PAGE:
Prime Minister Boris Johnson, who said earlier this week that it was Britons’ “patriotic duty” to go to the pub when they reopen at 6 a.m. on Saturday, has now urged people not to “overdo it.” His warning came after tens of thousands have flocked to beaches, organized illegal music parties and violated social-distancing rules in recent weeks.

“Let’s not blow it now, folks,” Mr. Johnson told LBC radio on Friday, weeks after he announced that the country’s “long hibernation” was over and that the virus was under control.

Spending two weeks quarantined in a hotel room is not a pleasant experience, as thousands of people who’ve flown internationally since the pandemic began can attest.

But the 300 foreigners confined to a Ramada hotel in Yongin, South Korea, have it worse than most.

Each day for the past week, from about 10 a.m. to 5 p.m., protesters outside the hotel have been raising a deafening noise with drums, brass gongs and loudspeakers blaring music. They are local residents, angry that the government chose a hotel in their neighborhood as a quarantine site.

“Even with double-glazed windows, they can still be heard when the windows are closed,” said James Martin Thompson, an app developer from Washington, from his fifth-floor room in the hotel, the Ramada by Wyndham Yongin.

“When you’re stuck in a small indoor space 24/7, being able to open the windows makes it much more bearable,” said Mr. Thompson. “And during much of the daytime, that isn’t practical with the noise coming from the demonstrators.”

On June 11, the South Korean government designated the Ramada as one of eight facilities where foreigners who arrive with no Covid-19 symptoms are quarantined for two weeks.

Three days later, a foreigner quarantined at the hotel tested positive for the coronavirus. Since then, residents of the neighborhood, called Jeondae-ri, have been accusing the government of recklessly exposing them to infection.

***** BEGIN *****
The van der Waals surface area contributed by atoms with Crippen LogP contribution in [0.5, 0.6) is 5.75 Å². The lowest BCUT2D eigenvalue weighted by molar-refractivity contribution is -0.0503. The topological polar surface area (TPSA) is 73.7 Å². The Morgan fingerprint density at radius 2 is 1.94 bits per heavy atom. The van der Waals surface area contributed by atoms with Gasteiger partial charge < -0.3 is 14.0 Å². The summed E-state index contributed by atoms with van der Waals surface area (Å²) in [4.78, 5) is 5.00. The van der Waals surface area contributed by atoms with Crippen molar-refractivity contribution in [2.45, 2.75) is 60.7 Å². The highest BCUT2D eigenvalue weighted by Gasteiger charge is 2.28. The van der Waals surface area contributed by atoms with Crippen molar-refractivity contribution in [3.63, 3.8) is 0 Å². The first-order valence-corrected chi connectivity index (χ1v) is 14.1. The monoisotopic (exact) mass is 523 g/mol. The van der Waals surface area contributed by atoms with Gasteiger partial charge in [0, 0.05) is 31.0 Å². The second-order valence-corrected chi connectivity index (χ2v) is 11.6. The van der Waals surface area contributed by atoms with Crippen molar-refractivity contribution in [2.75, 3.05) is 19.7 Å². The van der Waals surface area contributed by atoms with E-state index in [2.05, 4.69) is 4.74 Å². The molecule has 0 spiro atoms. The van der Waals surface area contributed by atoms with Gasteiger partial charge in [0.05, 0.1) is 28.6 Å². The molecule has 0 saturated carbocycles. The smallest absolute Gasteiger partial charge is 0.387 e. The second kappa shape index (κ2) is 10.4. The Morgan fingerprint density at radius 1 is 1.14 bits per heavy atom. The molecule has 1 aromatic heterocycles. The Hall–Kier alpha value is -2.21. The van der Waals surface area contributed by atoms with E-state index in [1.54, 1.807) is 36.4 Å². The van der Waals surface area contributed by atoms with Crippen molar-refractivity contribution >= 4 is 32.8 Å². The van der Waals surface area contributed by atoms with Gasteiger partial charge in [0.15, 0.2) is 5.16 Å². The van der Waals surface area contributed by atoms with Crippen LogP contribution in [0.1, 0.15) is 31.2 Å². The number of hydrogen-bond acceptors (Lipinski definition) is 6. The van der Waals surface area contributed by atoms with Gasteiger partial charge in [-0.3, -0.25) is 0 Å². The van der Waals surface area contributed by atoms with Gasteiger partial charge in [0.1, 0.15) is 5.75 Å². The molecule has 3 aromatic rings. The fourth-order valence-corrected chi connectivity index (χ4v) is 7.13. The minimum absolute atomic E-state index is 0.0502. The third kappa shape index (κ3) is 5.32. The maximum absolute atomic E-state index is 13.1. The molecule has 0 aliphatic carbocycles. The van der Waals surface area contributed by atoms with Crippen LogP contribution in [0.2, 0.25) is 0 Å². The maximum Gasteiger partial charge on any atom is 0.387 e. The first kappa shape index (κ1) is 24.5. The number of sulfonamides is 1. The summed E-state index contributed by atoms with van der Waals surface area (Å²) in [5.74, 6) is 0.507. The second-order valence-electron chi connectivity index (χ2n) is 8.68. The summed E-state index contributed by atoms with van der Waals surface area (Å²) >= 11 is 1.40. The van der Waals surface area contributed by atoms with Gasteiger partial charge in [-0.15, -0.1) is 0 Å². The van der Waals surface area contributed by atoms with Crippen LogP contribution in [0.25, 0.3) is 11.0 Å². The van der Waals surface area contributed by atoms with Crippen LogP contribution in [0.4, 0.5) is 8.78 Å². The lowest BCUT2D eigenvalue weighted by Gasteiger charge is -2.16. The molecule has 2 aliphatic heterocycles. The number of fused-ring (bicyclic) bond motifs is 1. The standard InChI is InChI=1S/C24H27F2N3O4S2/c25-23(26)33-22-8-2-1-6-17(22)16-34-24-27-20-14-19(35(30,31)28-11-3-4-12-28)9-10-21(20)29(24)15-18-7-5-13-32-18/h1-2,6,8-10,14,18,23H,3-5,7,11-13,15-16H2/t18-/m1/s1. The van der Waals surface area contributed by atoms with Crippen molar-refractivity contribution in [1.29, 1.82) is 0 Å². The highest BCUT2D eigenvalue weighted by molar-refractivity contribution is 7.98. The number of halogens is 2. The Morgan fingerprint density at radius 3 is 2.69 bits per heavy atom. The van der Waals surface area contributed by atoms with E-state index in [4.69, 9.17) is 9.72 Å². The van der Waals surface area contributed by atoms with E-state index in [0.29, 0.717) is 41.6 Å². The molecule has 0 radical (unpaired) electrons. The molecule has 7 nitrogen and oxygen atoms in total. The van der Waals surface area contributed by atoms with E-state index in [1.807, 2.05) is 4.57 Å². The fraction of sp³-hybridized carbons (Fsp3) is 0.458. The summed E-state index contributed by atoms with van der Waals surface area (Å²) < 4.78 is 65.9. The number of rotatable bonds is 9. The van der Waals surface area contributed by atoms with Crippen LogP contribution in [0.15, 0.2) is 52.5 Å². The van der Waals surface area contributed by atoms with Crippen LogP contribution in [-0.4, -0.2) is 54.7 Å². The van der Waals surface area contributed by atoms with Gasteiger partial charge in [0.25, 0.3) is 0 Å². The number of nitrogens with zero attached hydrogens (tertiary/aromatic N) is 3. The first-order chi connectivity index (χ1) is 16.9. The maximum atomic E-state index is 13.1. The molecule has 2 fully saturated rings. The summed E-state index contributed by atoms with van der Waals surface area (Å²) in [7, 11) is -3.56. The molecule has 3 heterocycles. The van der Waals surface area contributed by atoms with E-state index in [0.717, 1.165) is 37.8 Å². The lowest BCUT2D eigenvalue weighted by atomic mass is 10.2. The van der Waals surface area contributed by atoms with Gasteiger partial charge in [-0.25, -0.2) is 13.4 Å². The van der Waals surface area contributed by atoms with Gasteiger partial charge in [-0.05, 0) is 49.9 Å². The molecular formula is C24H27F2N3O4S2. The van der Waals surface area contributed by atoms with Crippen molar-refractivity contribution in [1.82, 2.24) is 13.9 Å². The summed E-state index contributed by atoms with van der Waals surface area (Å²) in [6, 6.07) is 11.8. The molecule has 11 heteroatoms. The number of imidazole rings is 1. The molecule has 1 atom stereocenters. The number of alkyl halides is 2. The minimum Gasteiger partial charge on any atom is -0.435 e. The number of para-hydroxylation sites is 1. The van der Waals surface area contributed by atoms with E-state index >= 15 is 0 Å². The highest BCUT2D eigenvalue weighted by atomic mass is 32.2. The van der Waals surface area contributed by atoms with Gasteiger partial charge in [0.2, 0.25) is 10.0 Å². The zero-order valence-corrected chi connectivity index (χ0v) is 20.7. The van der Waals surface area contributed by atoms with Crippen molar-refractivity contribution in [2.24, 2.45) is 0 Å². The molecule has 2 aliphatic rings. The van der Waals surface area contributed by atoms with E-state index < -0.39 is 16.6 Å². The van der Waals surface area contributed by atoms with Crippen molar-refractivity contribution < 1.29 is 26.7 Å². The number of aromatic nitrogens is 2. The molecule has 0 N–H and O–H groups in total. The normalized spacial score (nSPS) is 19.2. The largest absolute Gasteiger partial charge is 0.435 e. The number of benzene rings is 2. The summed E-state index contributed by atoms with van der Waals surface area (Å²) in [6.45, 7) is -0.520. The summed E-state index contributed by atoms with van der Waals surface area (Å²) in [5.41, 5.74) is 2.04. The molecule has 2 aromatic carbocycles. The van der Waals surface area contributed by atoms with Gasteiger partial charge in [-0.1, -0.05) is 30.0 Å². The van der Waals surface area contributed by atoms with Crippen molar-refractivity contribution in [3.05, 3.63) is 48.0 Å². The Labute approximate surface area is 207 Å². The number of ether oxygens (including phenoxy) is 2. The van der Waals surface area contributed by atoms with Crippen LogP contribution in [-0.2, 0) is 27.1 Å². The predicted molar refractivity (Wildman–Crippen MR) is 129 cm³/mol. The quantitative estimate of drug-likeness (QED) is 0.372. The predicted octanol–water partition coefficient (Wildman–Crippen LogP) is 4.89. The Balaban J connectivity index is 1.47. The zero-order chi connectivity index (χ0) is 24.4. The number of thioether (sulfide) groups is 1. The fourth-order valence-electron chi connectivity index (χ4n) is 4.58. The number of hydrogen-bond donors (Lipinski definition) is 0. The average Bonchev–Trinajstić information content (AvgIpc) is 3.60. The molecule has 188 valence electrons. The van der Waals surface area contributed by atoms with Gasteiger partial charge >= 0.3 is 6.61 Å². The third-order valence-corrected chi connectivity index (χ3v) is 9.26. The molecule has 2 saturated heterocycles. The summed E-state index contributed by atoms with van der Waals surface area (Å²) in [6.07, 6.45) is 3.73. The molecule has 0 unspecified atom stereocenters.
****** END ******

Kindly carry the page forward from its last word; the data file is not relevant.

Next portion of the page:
On June 27, protesters began their daily noise-making campaign in front of the 18-story hotel, hoping to force the authorities to send foreigners elsewhere for quarantine.

A large banner that protesters hung in front of the Ramada read, “This is a hotel that produced a confirmed Covid-19 case. Shut it down immediately!”

The foreigners are confined to their rooms with little hope of escaping the torment, even if they wanted to try.

Mr. Pence had been scheduled to visit Arizona on Tuesday, but multiple factors related to the spread of the virus foiled those plans, according to a person familiar with Mr. Pence’s travel.

A swift rise in new cases in the state has overwhelmed testing centers in recent days, and Gov. Doug Ducey, a Republican, ordered bars, gyms and movie theaters closed this week. As of Friday, there have been more than 4,300 new cases reported in the state. In an apparent acknowledgment of outbreaks erupting across the South and the West, the vice president canceled his plan to headline a “Faith in America” campaign rally in Tucson on Tuesday and then tour Yuma with Mr. Ducey.

Instead, Mr. Pence opted for a shorter visit to Phoenix on Wednesday, where he participated in a public health briefing at Sky Harbor International Airport.

“Help is on the way,” Mr. Pence said at a news conference with Mr. Ducey at the airport, after descending the steps of Air Force Two wearing a mask, the latest sign of the administration’s evolving stance on face coverings.